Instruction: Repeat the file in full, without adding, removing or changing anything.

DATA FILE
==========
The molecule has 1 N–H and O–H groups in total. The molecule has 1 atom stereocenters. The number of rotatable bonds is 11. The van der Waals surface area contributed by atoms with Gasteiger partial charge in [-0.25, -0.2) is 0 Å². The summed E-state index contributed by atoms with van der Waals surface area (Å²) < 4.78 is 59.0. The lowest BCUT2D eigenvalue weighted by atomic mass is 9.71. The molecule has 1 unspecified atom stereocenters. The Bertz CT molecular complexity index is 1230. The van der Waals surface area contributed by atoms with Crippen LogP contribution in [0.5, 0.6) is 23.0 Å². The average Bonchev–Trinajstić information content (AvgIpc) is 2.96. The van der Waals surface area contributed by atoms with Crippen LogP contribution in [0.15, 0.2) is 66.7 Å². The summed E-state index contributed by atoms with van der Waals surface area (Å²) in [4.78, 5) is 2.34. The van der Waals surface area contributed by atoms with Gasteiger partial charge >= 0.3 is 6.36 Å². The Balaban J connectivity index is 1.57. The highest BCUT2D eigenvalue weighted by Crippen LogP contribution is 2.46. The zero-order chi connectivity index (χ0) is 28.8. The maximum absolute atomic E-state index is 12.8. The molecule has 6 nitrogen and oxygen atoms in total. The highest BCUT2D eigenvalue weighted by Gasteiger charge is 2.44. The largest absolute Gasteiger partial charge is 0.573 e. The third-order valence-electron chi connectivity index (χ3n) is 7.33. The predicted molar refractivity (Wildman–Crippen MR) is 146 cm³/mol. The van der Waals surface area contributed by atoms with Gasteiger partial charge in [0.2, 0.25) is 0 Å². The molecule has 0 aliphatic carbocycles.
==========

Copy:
The molecule has 1 N–H and O–H groups in total. The molecule has 1 atom stereocenters. The number of rotatable bonds is 11. The van der Waals surface area contributed by atoms with Gasteiger partial charge in [-0.25, -0.2) is 0 Å². The summed E-state index contributed by atoms with van der Waals surface area (Å²) < 4.78 is 59.0. The lowest BCUT2D eigenvalue weighted by atomic mass is 9.71. The molecule has 1 unspecified atom stereocenters. The Bertz CT molecular complexity index is 1230. The van der Waals surface area contributed by atoms with Crippen LogP contribution in [0.5, 0.6) is 23.0 Å². The average Bonchev–Trinajstić information content (AvgIpc) is 2.96. The van der Waals surface area contributed by atoms with Crippen LogP contribution in [0.15, 0.2) is 66.7 Å². The summed E-state index contributed by atoms with van der Waals surface area (Å²) in [4.78, 5) is 2.34. The van der Waals surface area contributed by atoms with Gasteiger partial charge >= 0.3 is 6.36 Å². The Balaban J connectivity index is 1.57. The highest BCUT2D eigenvalue weighted by Crippen LogP contribution is 2.46. The zero-order chi connectivity index (χ0) is 28.8. The maximum absolute atomic E-state index is 12.8. The molecule has 6 nitrogen and oxygen atoms in total. The highest BCUT2D eigenvalue weighted by Gasteiger charge is 2.44. The largest absolute Gasteiger partial charge is 0.573 e. The third-order valence-electron chi connectivity index (χ3n) is 7.33. The predicted molar refractivity (Wildman–Crippen MR) is 146 cm³/mol. The van der Waals surface area contributed by atoms with Gasteiger partial charge in [0.2, 0.25) is 0 Å². The molecule has 0 aliphatic carbocycles.